Of course you want to correct such problems before they create negative behaviors. So you select the actual perception to be altered, and that becomes your public relations goal.
Fact is, your PR goal without a strategy to show you how to get there, is like catfish without the lemon and tartar sauce. That’s why you must pick one of three strategies structured to create perception or opinion where there may be none, or change existing perception, or reinforce it. What you want to do here is insure that the goal and its strategy match each other. It wouldn’t do to select “change existing perception” when current perception is OK suggesting a “reinforce” strategy.
Here is where writing talent is needed. Someone on your PR team must create a compelling message written in a way that can alter your key target audience’s perception, as called for by your public relations goal.
You can always combine your corrective message with a product or personnel announcement and increase message credibility by not highlighting the correction itself.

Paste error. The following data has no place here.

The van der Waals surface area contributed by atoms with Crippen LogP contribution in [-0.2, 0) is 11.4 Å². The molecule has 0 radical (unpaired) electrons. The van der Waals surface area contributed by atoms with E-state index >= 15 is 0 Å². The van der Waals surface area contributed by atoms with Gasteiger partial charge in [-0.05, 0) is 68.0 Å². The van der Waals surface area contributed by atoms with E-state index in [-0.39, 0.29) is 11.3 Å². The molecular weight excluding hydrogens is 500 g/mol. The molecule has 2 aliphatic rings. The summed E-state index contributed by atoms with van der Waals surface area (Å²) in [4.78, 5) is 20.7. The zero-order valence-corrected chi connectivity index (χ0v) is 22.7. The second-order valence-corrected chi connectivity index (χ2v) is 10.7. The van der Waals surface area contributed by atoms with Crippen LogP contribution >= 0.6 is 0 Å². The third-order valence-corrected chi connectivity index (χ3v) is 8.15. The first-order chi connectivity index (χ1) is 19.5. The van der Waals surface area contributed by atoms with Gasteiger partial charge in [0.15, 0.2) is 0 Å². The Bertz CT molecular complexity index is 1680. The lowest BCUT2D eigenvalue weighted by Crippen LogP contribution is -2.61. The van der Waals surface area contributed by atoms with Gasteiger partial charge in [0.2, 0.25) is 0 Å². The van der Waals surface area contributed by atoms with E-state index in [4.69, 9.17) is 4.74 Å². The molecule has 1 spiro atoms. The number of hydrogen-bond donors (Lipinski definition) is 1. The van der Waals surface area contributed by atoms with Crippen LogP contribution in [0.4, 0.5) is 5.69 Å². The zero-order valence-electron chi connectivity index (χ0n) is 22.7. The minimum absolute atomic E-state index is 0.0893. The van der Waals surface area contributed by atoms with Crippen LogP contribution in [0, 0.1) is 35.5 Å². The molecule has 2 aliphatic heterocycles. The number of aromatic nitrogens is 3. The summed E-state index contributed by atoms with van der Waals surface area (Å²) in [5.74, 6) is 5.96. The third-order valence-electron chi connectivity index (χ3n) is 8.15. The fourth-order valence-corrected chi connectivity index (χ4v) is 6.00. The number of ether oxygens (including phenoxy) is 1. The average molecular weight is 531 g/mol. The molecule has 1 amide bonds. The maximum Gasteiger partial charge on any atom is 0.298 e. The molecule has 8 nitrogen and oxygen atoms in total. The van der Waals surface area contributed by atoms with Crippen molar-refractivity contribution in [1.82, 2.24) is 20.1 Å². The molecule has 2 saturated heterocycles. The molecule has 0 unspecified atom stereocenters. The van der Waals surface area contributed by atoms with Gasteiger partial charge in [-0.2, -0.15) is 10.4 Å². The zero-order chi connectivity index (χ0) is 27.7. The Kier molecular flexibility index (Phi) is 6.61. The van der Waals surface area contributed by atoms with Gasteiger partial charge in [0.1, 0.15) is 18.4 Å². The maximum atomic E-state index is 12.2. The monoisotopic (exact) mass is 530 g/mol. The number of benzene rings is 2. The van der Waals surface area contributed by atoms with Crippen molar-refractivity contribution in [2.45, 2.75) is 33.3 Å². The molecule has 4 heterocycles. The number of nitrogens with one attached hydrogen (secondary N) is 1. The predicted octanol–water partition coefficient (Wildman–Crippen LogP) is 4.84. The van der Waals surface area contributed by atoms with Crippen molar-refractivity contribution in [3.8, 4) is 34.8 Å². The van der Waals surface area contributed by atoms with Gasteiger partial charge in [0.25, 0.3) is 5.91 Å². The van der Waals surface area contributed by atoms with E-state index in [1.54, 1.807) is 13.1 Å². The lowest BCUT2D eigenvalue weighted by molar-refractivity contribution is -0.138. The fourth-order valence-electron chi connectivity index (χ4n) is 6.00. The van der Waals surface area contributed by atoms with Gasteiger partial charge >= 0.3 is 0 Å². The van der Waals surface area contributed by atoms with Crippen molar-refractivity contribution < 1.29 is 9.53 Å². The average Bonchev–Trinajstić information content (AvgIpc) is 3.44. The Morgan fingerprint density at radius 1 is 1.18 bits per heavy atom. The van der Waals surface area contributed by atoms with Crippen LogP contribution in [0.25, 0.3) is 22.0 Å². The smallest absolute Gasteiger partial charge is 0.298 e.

The corrective message should have several attributes, clarity for one. Be specific about what perception needs clarification or correction, and why. Your facts must be accurate and they must be persuasive, logically explained and believable if the message is to hold the attention of members of that target audience, and actually move perception your way.
Now you pick your “beasts of burden” – the actual tactics you will use to carry your corrective message to the attention of that external audience.